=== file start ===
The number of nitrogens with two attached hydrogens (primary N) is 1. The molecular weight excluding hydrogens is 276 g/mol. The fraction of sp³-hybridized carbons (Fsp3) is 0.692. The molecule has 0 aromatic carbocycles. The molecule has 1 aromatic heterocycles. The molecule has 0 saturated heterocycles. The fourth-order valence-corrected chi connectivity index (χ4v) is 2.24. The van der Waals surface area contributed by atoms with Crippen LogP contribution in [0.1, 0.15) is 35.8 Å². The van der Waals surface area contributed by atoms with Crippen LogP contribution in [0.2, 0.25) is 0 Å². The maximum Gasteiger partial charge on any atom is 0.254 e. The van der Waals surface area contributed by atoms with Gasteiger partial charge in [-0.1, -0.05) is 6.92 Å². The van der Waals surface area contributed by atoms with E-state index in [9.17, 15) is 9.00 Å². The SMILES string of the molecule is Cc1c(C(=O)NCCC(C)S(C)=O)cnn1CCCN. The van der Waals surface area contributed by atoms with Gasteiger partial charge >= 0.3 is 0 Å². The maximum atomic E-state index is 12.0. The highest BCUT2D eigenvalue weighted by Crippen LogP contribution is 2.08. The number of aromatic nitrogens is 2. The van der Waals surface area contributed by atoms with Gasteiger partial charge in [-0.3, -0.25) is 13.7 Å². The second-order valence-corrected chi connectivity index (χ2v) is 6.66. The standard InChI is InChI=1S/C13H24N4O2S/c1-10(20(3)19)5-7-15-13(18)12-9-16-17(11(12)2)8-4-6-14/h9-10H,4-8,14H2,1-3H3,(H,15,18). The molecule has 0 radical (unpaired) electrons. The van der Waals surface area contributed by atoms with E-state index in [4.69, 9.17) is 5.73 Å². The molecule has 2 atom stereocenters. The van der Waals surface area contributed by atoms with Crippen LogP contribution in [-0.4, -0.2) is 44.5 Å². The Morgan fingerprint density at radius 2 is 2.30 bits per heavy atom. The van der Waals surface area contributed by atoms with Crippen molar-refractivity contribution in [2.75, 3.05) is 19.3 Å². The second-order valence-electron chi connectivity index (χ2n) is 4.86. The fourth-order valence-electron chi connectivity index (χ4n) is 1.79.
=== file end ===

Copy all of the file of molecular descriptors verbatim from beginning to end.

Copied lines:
The number of nitrogens with two attached hydrogens (primary N) is 1. The molecular weight excluding hydrogens is 276 g/mol. The fraction of sp³-hybridized carbons (Fsp3) is 0.692. The molecule has 0 aromatic carbocycles. The molecule has 1 aromatic heterocycles. The molecule has 0 saturated heterocycles. The fourth-order valence-corrected chi connectivity index (χ4v) is 2.24. The van der Waals surface area contributed by atoms with Crippen LogP contribution in [0.1, 0.15) is 35.8 Å². The van der Waals surface area contributed by atoms with Crippen LogP contribution in [0.2, 0.25) is 0 Å². The maximum Gasteiger partial charge on any atom is 0.254 e. The van der Waals surface area contributed by atoms with Gasteiger partial charge in [-0.1, -0.05) is 6.92 Å². The van der Waals surface area contributed by atoms with E-state index in [9.17, 15) is 9.00 Å². The SMILES string of the molecule is Cc1c(C(=O)NCCC(C)S(C)=O)cnn1CCCN. The van der Waals surface area contributed by atoms with Gasteiger partial charge >= 0.3 is 0 Å². The maximum atomic E-state index is 12.0. The highest BCUT2D eigenvalue weighted by Crippen LogP contribution is 2.08. The number of aromatic nitrogens is 2. The van der Waals surface area contributed by atoms with Gasteiger partial charge in [-0.3, -0.25) is 13.7 Å². The second-order valence-corrected chi connectivity index (χ2v) is 6.66. The standard InChI is InChI=1S/C13H24N4O2S/c1-10(20(3)19)5-7-15-13(18)12-9-16-17(11(12)2)8-4-6-14/h9-10H,4-8,14H2,1-3H3,(H,15,18). The molecule has 0 radical (unpaired) electrons. The van der Waals surface area contributed by atoms with E-state index in [4.69, 9.17) is 5.73 Å². The molecule has 2 atom stereocenters. The van der Waals surface area contributed by atoms with Crippen LogP contribution in [-0.4, -0.2) is 44.5 Å². The Morgan fingerprint density at radius 2 is 2.30 bits per heavy atom. The van der Waals surface area contributed by atoms with Crippen molar-refractivity contribution in [2.75, 3.05) is 19.3 Å². The second-order valence-electron chi connectivity index (χ2n) is 4.86. The fourth-order valence-electron chi connectivity index (χ4n) is 1.79.